a   Assuming    the  magnification  of the  micrograph  is x 100, calculate  the  length  of the  sieve element.   Show  your working.    [3]

b   Scientists   were  puzzled   for  many  years  by the  fact  that  sieve plates  were  present   in sieve elements,   because sieve plates  increase   the  resistance   to flow. This  contrasts   with  xylem  vessel elements,   which  have  open  ends, redud resistance  to flow.

   i  Calculate   how  many  sieve plates  per  metre  a sucrose  molecule   would   have  to cross  if it were  travelling in  the  sieve tube  identified  in a above.  Show  your  working.   (Assume  all the  sieve elements   are the  same size as the  one  measured   in  the Figure above.)     [2]
   ii  What   is the  function  of the  sieve plates?                                  [1]
   iii   What   feature   of the  sieve plates  allows  materials   to cross  them?     [1]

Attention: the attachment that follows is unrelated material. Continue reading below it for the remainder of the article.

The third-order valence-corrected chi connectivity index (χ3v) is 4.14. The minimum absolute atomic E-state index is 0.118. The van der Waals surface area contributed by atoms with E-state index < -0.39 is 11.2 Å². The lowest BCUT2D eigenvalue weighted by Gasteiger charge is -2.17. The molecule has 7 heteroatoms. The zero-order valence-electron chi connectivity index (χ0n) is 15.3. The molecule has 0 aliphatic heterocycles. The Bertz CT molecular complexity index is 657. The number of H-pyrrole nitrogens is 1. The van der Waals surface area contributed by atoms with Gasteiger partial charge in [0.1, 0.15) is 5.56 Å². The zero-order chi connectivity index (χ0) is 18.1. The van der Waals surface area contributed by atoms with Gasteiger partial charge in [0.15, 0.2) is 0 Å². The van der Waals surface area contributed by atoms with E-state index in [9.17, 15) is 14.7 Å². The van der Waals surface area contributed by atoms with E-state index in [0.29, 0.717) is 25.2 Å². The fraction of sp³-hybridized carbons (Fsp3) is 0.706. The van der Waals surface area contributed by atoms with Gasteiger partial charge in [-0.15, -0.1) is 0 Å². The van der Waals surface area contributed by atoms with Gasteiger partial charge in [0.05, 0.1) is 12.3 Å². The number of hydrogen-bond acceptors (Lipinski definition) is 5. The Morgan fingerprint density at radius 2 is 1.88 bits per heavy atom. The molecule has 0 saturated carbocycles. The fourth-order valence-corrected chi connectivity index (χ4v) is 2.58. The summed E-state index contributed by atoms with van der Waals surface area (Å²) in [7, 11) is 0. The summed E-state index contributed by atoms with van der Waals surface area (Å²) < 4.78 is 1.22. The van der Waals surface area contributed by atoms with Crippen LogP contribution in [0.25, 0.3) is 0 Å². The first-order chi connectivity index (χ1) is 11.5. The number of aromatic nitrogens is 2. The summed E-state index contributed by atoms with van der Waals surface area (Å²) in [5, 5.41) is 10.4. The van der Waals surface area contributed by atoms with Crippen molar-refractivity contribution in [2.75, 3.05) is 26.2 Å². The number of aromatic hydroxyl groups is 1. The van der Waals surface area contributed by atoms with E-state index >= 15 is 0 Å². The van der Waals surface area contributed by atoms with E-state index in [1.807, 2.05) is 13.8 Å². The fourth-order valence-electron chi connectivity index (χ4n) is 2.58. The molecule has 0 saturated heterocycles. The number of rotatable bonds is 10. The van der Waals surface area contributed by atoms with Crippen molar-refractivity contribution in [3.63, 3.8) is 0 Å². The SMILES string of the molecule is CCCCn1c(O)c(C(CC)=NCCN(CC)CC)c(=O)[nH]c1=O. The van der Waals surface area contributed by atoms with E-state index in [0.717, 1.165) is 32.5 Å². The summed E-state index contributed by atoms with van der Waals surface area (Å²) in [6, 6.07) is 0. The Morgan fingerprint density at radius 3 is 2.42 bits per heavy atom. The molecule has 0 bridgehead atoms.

c Flow  rates  in sieve tubes  range  from  0.3  to  1.5  m h-1  and  average  about 1 m h-1.. If the  flow rate  in the sieve element  shown   in Figure above  were  1 m h-1, how  long  would   it take  a sucrose  molecule   to  travel through    it? Show  your  working.             [Total: 3]

15. Translocation of organic  solutes  takes  place  between   sources   and  sinks.

a   Briefly explain under  what   circumstances:
   i   a seed could  be a sink                     [1]
   ii   a seed could  be a source                [1]
  iii  a leaf could  be a sink                      [1]
  iv  a leaf  could  be a source                [1]
   v   a storage organ  could   be a sink   [1]
  vi  a storage organ  could   be a source. [1]

b  Suggest two possible  roles  for  glucose  in  each  of the  following   sinks:
   i  a storage organ      [2]
   ii a growing bud.      [2]

 [Total: 10]

3. End-of-chapter answers 

1   A
2   B
3   C
5   a i vessel elements; tracheids; parenchyma; fibres;